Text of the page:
Hey Big Girl !
Gon Big Girl
Long Live the Queen
Once the black music industry embraced obese women for the bottom line and along with the internet, social media, and advancement of cell phones, which provided a self-promoting gateway for the obese black woman to emerge as Ms. Large-and-in-charge, they became a force to be reckoned with, while having a take it or leave it attitude. As pointed out earlier the black female out of all groups has the highest rate of obesity, which in some cases would make sense to cater to the demographic. The world of Magazines began to take notice taking it's que from the silver screen, when obese black actress Gabourey Sidibe who represent the 4 out of 5 obese Non-Hispanic African-American in the US. Ms. not only won an Oscar but won the Front page of 2010 Elle Magazine 25th cover anniversary which was some controversy questioning if Ms. Sidibe complexion lightened but the editor denied the accusation. Beside whether or not the actresses skin was lightened or not that front cover page of this actress put black obese women in the for front of discussion whether they liked or not. As this group prominence grew a growing concern of this groups health hit the radar of the CDC, the federal agency as pointed out earlier with it stats from 2012 stating that African-American women has the highest obese rates compared to their white, Asian and Hispanic races.
Tommy Sotomayor Take on Obese Black female Entertainer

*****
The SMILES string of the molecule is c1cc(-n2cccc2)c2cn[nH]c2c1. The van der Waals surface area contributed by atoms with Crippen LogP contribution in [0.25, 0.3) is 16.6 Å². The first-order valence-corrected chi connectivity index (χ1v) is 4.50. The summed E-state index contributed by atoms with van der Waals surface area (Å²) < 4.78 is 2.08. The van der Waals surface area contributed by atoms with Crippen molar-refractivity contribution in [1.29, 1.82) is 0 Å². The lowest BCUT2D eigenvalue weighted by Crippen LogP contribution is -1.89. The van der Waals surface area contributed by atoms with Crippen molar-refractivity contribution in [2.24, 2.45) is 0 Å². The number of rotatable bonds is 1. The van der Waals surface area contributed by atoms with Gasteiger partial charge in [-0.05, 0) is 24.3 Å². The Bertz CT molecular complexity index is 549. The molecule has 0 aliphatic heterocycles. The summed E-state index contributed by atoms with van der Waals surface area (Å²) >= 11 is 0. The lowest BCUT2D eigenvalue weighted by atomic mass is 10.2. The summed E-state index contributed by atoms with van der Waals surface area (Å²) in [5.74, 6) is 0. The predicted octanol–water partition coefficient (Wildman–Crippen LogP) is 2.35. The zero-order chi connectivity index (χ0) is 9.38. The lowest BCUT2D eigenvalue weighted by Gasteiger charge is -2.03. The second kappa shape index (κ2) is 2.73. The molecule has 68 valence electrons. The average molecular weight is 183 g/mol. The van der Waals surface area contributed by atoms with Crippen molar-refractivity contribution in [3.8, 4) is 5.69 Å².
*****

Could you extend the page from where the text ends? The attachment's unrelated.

Even Austrian born actor Boris Kodjoe came out with hashtage #FatExcuse which the actor got negative feed back challenging all black men " like them thick, from the artlcle "Are Black Men Helping to Keep Black Women Fat" pubished by CHARISMA HEALTH, http://www.charismamag.com/. The recurring phrase in the black or African-American community has been around for sometime, possibly dating back to the 1970's, that black men "like them thick." Mr. Kodjoe isn't the only dissenting opinion, but also Tyrese Gibson in 2013 with www.allhiphop.com, was criticized by his remarks responding to the question," what kind of responsibility do you feel as an entertainer, you have to inspire people to live a healthier lifestyles?", calling fat people, "Fat Nasty." YouTube social issue commentator Tommy Sotomayor has been on the fore front of challenging the Black American women and the issue of weight has been one topic and has endured countless verbal attacks about his straight forward commentaries that has been discussed and shared on YouTube. Mr. Sotomayor on numorous occassions had to repost his videos because of flagging issues because trolls acting as subscribers would flag a video that they didnt like.
As the health fitness industry enters it's next rebirth with the help of technology of encouraging more independent health research and motivating individuals making a b-line to the produce section instead of aisles of process food. Will African-American women remain content with their image, while basking in the delight of being happy and thick but at the expense of having a long trail of life threatening diseases while dismissing society preference for thinness or athletic. I have been living in the mid Atlantic part of the United States, Virginia, and also New Orleans, where the concentration of African-American women would be higher than compared to my hometown San Diego. I have been keeping a watchful eye to who I see running and walking trails, and most of the time white women are most dominate group running and walking, only time will tell if African-American women attitude toward weight will change. Maybe the new fitness revolution will have a big influence that carries over to the African-American community, primarily the women since the males obese rate is in the high thirties according to 2012 CDC stat, or maybe the queen will be content with her revenge.
© 2016 Sinetria Hudson